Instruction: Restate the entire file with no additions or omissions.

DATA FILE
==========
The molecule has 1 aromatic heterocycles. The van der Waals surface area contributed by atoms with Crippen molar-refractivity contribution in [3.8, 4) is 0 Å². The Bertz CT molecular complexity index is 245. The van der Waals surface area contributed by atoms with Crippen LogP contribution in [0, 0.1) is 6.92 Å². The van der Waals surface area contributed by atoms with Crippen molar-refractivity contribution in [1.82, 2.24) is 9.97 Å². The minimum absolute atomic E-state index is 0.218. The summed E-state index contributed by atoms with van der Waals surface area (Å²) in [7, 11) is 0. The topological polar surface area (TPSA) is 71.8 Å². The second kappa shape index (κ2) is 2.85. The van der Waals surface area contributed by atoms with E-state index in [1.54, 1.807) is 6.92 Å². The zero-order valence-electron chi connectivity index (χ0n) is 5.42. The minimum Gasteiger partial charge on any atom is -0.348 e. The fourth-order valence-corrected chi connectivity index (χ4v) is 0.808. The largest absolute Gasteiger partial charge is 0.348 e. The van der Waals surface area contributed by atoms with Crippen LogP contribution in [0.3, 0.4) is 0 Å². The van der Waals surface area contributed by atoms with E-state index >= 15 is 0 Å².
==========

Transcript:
The molecule has 1 aromatic heterocycles. The van der Waals surface area contributed by atoms with Crippen molar-refractivity contribution in [3.8, 4) is 0 Å². The Bertz CT molecular complexity index is 245. The van der Waals surface area contributed by atoms with Crippen LogP contribution in [0, 0.1) is 6.92 Å². The van der Waals surface area contributed by atoms with Crippen molar-refractivity contribution in [1.82, 2.24) is 9.97 Å². The minimum absolute atomic E-state index is 0.218. The summed E-state index contributed by atoms with van der Waals surface area (Å²) in [7, 11) is 0. The topological polar surface area (TPSA) is 71.8 Å². The second kappa shape index (κ2) is 2.85. The van der Waals surface area contributed by atoms with E-state index in [1.54, 1.807) is 6.92 Å². The zero-order valence-electron chi connectivity index (χ0n) is 5.42. The minimum Gasteiger partial charge on any atom is -0.348 e. The fourth-order valence-corrected chi connectivity index (χ4v) is 0.808. The largest absolute Gasteiger partial charge is 0.348 e. The van der Waals surface area contributed by atoms with Crippen LogP contribution in [0.3, 0.4) is 0 Å². The van der Waals surface area contributed by atoms with E-state index >= 15 is 0 Å².